Graphing United States Road/Highway Lane Mileage by State and Type Of Road

Thursday, December 27, 2018 by Nate Bross

There are a few data visualization projects I want to tackle and a good number of them have a cartography component. I knew I had to get started with one and build on it or I'd never get any of them rolling. I ran across a 'Functional System Lane Length' data set from Federal Highway Administration. I figured the table could be cleaned up and presented in a more intuitive way using a map and it would force me to kick start this little prototype.

This is what I came up with, its still a work in progress, though updates will likely come slowly and will be applied to the next data visualization project. This is how I approached it.

Visualization Technology

I had worked with jqvmap on some previous projects, and they have a great sample for color coding a map based on a set of data, so I decided to stick with something I already knew. I also knew I wanted to throw this in a separate page that I could embed on my blog here, so I wanted to make sure it could be completely self contained.

Data Processing

The data was available in an html table form, as well as pdf and excel. I found an online html table to json converter, and used that to build an array of data from the table. This got me close to what I wanted, but it left a bad taste in my mouth indexing into a multi dimensional array to pull out data every time I wanted to change data sets. This is what it looked like before any conversion:

    ["Alabama","2,414","-","6,045","8,398","24,615","12,441","94,725","148,638","2,189","138","4,905","6,070","7,547","372","41,481","62,701","211,339"  ],
    ["Alaska","2,057","-","1,612","867","2,743","2,862","15,294","25,434","303","-","503","475","510","472","3,898","6,162","31,597"  ],
    ["Arizona","3,714","70","3,417","2,691","8,552","3,789","61,350","83,584","1,462","1,552","3,771","9,278","4,352","456","40,505","61,375","144,959"  ],
    ["Arkansas","1,752","288","4,996","6,360","23,780","13,656","122,548","173,378","1,469","424","2,208","4,364","4,504","499","23,685","37,154","210,532"  ],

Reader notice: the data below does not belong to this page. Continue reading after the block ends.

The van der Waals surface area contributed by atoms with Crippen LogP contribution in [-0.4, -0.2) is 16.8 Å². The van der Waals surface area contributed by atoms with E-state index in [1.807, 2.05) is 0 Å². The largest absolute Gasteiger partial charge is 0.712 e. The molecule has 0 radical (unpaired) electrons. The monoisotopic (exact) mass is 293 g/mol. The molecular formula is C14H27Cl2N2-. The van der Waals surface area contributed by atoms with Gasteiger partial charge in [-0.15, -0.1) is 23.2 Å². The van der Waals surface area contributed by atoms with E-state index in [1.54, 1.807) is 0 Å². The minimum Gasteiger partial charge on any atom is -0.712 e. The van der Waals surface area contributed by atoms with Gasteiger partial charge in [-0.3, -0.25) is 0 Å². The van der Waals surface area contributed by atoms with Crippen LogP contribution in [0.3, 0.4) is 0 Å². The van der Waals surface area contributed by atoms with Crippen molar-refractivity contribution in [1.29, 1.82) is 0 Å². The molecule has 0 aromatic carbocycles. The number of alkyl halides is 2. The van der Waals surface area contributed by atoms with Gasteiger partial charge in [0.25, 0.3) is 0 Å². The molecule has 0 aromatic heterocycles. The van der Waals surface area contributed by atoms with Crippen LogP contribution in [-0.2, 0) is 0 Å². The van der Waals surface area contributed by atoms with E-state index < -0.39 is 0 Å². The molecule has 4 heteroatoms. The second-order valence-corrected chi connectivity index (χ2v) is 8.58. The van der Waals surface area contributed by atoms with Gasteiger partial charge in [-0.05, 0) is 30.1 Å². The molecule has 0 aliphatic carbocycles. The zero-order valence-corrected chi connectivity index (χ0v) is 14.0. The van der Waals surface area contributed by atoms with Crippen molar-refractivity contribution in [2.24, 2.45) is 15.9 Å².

["California","5,254","1,518","8,253","12,647","24,037","15,080","82,233","149,022","9,671","9,283","25,149","30,758","27,593","644","142,263","245,361","394,383"  ],

Clearly, something needed done, so I wrote a small processing utility and JSON.stringify'd it:

var ddt = [];
for (var i = 0; i < states.length; i++) {
    var abvr = StateAbvrFromName(states[i][0]); // since data shows state name and jqvmap uses state code, il, ca, etc
    ddt[ddt.length] = {
        'State': { 'Name' : states[i][0], 'Code': abvr },
        'Rural': {
            'Interstate': parseInt(states[i][1].replace(/,/g, ""), 10),
            'Other_Freeways_Expressways': parseInt(states[i][2].replace(/,/g, ""), 10),
            'Other_Principal_Arterial': parseInt(states[i][3].replace(/,/g, ""), 10),
            'Minor_Arterial': parseInt(states[i][4].replace(/,/g, ""), 10),
            'Major_Collector':parseInt(states[i][5].replace(/,/g, ""), 10),
            'Minor_Collector_2': parseInt(states[i][6].replace(/,/g, ""), 10),
            'Local_2': parseInt(states[i][7].replace(/,/g, ""), 10),
            'Total': parseInt(states[i][8].replace(/,/g, ""), 10),
        'Urban': {
            'Interstate': parseInt(states[i][9].replace(/,/g, ""), 10),
            'Other_Freeways_Expressways': parseInt(states[i][10].replace(/,/g, ""), 10),
            'Other_Principal_Arterial': parseInt(states[i][11].replace(/,/g, ""), 10),
            'Minor_Arterial': parseInt(states[i][12].replace(/,/g, ""), 10),
            'Major_Collector': parseInt(states[i][13].replace(/,/g, ""), 10),
            'Minor_Collector_2': parseInt(states[i][14].replace(/,/g, ""), 10),
            'Local_2': parseInt(states[i][15].replace(/,/g, ""), 10),
            'Total': parseInt(states[i][16].replace(/,/g, ""), 10),
        'Total' : parseInt(states[i][17].replace(/,/g, ""), 10),

Throwing It All Together

Going in to this little project, I knew that I wanted to run without any server side code, I wanted users to be able to minipulate the data to change the map, and I knew I wanted it to be as light weight as possible. I didn't want any node modules or components or any 'build' time tooling to be required to make this work.

I opted to use some jQuery event handling to glue everything together, and I'm actually happy with how it worked out.